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Quiet Conversations: A Unique Approach to Practicing Speaking and Listening Skills

By Lauren Bakian Aaker
 | May 23, 2019

marking-textStudents busily move around the table, markers in hand, jotting, drawing connecting arrows, sketching symbols. The only sound to be heard is the scuff of the chairs on the floor and the swoosh of markers moving along the paper. You wouldn’t know it, but students are deep in discussion, moving beyond surface-level observations to more sophisticated ideas that analyze a theme, character, or topic. This is a quiet conversation.

When we think about speaking and listening standards, many of us count on accountable talks or literacy circles, those often used after the completion of a read-aloud or shared text, where students sit in a circle and talk with guidance from a teacher or, if they are experienced, without that guidance. In these conversations, it is usually our strongest verbal students who drive the direction of the thinking, often leaving out or leaving behind students who require more time to process and share.

Not only have I been frustrated that my conversations may only involve a handful of students, but I have also found it challenging to teach developing speakers how to listen—really listen—to what others are saying and to build off that rather than throw another idea into the mix. To address this challenge, which many other teachers experience, I introduced a way of sharing ideas without ever opening your mouth and instead opening your marker cap.

Quiet conversations can be used with a range of texts, from excerpts from primary sources to book blurbs to introduce and build excitement for book clubs. Following is a series of steps to spark quiet conversations. 

  • Prior to your first quiet conversation, ensure students are familiar with annotation symbols and purposes such as underlining, circling, and more.
  • Print out the text to be shared and attach it to a larger chart paper or poster board.
  • Separate the class into groups of 3–4 students for effective conversations.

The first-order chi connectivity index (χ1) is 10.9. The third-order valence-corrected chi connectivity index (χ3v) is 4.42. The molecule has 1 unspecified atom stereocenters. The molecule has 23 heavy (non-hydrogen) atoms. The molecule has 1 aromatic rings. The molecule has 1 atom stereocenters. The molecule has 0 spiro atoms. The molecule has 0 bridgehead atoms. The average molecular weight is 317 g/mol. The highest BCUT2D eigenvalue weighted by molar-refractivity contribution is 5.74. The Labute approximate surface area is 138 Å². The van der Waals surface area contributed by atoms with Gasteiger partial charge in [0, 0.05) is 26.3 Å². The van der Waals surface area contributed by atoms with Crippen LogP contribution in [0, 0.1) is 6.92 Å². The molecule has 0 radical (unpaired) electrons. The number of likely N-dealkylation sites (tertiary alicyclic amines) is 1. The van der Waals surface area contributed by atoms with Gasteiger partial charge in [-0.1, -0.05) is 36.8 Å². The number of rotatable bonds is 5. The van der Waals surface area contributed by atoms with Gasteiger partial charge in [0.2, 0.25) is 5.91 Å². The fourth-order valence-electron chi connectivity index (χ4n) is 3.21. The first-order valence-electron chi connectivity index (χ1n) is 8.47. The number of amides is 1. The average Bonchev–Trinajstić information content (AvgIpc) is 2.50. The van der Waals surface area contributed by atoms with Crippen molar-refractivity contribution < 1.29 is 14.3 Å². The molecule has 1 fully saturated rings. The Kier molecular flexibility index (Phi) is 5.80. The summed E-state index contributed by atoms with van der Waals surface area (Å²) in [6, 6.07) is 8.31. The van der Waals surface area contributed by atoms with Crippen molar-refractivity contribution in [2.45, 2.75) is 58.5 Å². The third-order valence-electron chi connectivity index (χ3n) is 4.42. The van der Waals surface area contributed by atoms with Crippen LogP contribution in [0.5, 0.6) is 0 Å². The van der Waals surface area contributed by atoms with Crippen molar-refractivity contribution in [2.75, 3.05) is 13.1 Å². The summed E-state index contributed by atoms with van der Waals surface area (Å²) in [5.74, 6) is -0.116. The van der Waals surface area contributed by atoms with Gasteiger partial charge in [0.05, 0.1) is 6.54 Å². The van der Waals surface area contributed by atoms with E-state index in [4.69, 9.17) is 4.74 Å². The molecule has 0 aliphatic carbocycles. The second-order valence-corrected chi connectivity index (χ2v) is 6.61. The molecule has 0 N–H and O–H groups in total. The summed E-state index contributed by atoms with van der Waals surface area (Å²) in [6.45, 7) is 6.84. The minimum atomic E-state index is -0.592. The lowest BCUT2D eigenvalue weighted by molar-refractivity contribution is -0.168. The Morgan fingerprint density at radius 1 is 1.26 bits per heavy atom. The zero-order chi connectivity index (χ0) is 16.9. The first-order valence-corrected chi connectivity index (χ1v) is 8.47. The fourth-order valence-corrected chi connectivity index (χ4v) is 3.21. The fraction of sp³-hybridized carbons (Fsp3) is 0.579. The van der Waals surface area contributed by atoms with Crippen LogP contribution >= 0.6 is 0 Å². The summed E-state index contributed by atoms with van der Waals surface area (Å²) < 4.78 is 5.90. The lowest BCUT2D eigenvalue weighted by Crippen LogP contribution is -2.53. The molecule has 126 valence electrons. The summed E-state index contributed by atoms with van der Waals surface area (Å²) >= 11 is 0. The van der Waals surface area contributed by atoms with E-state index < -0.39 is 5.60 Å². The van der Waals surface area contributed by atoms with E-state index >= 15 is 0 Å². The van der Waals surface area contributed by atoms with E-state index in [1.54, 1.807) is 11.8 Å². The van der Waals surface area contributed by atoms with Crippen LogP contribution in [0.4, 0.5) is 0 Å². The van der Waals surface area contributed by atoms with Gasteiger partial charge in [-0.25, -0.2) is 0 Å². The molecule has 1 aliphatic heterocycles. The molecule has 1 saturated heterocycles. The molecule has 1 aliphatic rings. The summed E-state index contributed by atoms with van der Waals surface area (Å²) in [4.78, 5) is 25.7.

• Encourage students to stand around the text from all directions to add their notes and symbols. While not necessary, using different colored writing tools (markers, pens, colored pencils) can help students and teachers alike track different students’ thinking.
  • After students have spent 5–15 minutes “discussing” on paper, invite them to read the other quiet conversations that took place to see where ideas were similar or different from their own. If there’s remaining space, they can even continue the conversation.

The first time this protocol is used, students will be both excited and unsure. As you provide more opportunities to communicate in this way, students will ask for more clarification and explanation from one another, will challenge and connect ideas, and will begin to more frequently build, rather than move on from, ideas that are already started. In this way, we can teach students to be better listeners as well as advocates of their own thoughts and voices.

Lauren Bakian Aaker is an elementary school teacher in Kansas City, MO, who believes in student choice and student voice in the classroom. Lauren began her career in New York City where she earned a degree in literacy from Teachers College, Columbia University and taught graduate-level literacy courses to preservice teachers. To learn more, follow Lauren on Instagram at No Frills Classroom.   

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